Race Weekend Central

The Big 6: Questions Answered After Kyle Larson Clinches Championship 4 Berth

Who… should you be talking about after the race?

Following last Sunday’s (Oct. 8) Round of 12 elimination race, the NASCAR Cup Series made its way out west to Las Vegas Motor Speedway on Sunday (Oct. 15) for the South Point 400. The series’ second stop at the 1.5-mile track this season also marked the beginning of the Round of 8, with eight drivers fighting for four spots in the championship finale. 

Once again, Las Vegas put on a show, as has become expected from the Next Gen car at 1.5-mile tracks. In the end, it was Kyle Larson punching his ticket to the Championship 4, capping an almost perfect day with a win — but one that almost never was on multiple occasions.

See also
Kyle Larson Wins Las Vegas, Secures Championship 4 Spot

Larson rolled off from the front row as Christopher Bell started on the pole. However, it didn’t take long for Larson to make a move for the lead, as he put the No. 5 out front on lap 3 and managed to maintain around a half-second lead for quite some time.

As the run went on, Larson’s car began to build a loose condition and Bell ran down the No. 5, retaking the lead from Larson on lap 30. After Larson regained the lead on the first cycle of pit stops, a caution late in stage one brought the field back down pit road. Larson’s team elected for four tires, while Bell took two to regain the lead. However, Bell’s two tires proved to be no match for Larson’s four, and Larson cruised to a stage one win.

Larson restarted stage two in some traffic, as the No. 5 team once again took four tires during the stage break while multiple cars opted for two. Larson worked his way through the field methodically, eventually making his way up to third before another yellow on lap 111. The No. 5 team got Larson off of pit road in second, and Larson maintained that spot on the ensuing restart. It was on lap 141 that disaster almost struck for Larson.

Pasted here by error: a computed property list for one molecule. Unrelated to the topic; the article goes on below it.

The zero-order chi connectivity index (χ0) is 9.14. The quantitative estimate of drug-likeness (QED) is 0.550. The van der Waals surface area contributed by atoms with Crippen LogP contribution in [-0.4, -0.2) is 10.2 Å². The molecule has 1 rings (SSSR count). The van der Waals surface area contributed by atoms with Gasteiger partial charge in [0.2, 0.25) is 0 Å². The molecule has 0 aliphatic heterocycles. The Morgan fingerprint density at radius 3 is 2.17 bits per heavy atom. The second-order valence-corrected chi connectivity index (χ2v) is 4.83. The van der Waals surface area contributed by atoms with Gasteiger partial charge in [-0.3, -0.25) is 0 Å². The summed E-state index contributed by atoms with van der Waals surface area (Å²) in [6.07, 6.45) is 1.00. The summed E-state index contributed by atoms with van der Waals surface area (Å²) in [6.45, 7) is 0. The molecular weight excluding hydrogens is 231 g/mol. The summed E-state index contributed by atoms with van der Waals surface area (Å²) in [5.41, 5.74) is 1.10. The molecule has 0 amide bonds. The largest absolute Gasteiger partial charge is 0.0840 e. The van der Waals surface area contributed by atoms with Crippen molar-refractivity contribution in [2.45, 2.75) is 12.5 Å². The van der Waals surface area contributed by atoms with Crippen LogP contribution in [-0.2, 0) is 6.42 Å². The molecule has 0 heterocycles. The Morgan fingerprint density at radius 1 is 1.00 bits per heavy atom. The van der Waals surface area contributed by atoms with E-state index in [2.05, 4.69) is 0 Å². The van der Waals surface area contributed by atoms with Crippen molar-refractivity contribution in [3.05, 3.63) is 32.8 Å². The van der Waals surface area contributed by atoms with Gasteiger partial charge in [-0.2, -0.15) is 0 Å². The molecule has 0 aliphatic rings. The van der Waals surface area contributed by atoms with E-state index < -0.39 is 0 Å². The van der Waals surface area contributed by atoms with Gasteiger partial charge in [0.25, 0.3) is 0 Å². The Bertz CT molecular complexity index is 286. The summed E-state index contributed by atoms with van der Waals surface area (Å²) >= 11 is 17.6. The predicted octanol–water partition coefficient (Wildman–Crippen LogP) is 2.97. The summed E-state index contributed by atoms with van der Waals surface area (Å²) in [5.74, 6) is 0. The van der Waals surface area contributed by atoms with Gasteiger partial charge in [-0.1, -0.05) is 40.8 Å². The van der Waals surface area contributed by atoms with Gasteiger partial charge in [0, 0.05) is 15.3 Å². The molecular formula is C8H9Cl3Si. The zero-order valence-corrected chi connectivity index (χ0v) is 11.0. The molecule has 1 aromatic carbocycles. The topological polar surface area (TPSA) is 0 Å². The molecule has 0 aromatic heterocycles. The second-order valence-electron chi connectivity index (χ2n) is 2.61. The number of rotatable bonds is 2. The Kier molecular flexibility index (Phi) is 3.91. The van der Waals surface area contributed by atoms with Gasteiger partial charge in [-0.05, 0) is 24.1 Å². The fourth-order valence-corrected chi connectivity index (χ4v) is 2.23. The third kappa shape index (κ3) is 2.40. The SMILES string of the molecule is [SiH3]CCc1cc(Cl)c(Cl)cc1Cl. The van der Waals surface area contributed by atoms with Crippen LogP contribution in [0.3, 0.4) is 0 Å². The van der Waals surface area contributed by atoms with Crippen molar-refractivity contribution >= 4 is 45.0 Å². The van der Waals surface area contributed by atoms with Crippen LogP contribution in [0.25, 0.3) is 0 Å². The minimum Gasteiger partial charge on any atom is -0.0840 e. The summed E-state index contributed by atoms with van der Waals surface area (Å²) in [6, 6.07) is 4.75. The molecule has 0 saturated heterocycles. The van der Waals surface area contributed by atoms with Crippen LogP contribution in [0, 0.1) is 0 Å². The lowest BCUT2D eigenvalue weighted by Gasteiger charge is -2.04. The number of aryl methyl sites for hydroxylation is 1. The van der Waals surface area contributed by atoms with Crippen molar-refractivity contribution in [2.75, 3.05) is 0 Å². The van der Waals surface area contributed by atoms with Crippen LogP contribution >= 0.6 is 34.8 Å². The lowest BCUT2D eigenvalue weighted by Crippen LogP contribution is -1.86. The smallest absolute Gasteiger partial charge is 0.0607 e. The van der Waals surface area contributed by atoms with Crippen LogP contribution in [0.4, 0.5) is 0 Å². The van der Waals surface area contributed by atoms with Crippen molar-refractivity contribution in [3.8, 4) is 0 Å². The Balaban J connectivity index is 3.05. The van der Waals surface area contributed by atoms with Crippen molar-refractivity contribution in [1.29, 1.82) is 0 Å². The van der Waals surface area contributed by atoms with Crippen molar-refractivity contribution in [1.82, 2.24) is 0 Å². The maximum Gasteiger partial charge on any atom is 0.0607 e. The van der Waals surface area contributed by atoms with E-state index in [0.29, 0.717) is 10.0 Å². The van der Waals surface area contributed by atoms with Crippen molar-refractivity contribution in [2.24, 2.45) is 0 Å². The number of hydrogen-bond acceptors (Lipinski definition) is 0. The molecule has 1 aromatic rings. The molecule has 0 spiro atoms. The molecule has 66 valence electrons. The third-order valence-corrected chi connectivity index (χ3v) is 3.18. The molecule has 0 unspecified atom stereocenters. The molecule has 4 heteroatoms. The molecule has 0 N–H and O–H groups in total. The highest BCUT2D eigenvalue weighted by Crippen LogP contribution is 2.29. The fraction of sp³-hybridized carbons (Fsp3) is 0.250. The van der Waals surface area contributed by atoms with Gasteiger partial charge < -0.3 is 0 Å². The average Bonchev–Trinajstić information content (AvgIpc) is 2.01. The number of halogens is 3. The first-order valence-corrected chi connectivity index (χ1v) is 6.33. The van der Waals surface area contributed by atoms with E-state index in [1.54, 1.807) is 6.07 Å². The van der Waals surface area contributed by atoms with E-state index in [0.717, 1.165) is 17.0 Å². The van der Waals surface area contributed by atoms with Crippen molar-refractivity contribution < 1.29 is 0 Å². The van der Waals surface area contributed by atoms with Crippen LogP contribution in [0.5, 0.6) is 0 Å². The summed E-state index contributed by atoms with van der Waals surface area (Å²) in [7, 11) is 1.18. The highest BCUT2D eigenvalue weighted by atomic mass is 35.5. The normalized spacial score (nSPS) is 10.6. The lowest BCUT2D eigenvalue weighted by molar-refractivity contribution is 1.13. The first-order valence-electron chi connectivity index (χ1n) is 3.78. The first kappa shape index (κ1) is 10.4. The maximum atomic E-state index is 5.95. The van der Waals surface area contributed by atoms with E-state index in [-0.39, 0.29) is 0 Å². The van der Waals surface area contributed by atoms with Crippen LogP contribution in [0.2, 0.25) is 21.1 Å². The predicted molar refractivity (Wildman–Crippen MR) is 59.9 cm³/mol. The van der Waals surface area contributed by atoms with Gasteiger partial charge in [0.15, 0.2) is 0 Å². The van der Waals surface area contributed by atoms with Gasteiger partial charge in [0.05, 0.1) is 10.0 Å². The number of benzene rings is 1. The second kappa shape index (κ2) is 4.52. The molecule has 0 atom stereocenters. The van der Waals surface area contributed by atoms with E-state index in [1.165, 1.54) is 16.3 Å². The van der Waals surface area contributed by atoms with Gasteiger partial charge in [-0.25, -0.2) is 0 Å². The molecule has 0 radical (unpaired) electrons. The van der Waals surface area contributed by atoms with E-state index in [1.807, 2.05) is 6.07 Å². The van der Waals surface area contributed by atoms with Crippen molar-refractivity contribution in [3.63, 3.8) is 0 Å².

While still running in the second position, Larson had moved up the racetrack to try and gain ground to leader Brad Keselowski when the car suddenly snapped around exiting turn two. Larson smacked the right rear of the car against the outside wall and locked down all four tires, miraculously escaping with minimal damage.

A caution for teammate Alex Bowman just a few laps later gave the No. 5 team the break it needed to replace the flat spotted tires on the car, and Larson was the first car off of pit road with four tires. On the restart, the fresh tires propelled Larson around the cars with two tires, and Larson held off Ross Chastain to win stage two and sweep the stages.

As stage three began, Larson lost some of the track position he had gained on pit road, and the No. 5 hovered around the fourth position throughout the first run of the final stage. Larson struggled multiple times to get around Keselowski, getting to the inside of the No. 6 but never fully completing the pass. 

A caution on lap 210 provided the chance Larson needed to gain back some track position, just as green flag pit stops were approaching. With the race in the hands of the pit crew, the No. 5 team delivered once again, getting Larson out front following what ended up being the final pit stop of the race. Larson survived multiple restarts and began to drive away to what seemed like an easy win.

But as the laps wound down, the No. 5 began to build a loose condition, and Bell started to chip away at Larson’s lead. Bell cut the lead to basically nothing, getting right to Larson’s rear bumper exiting turn 4 on the white flag lap, but it wasn’t enough as Larson would hang on by .082 seconds. The win at Las Vegas is Larson’s fourth of the season, and it guarantees his spot in the Championship 4 at Phoenix in three weeks’ time.

And don’t forget about Brad Keselowski, as the RFK Racing owner/driver made his presence known on Sunday despite being eliminated from the playoffs last weekend at Charlotte. Keselowski had a miserable Saturday, clocking 19th in practice and 21st in qualifying, but that would all change on Sunday.

Keselowski quickly began picking up spots early in stage one, but it was pit strategy that propelled the No. 6 to the front. A two-tire stop late in stage one put the No. 6 up front, and that’s where he stayed for the rest of the afternoon.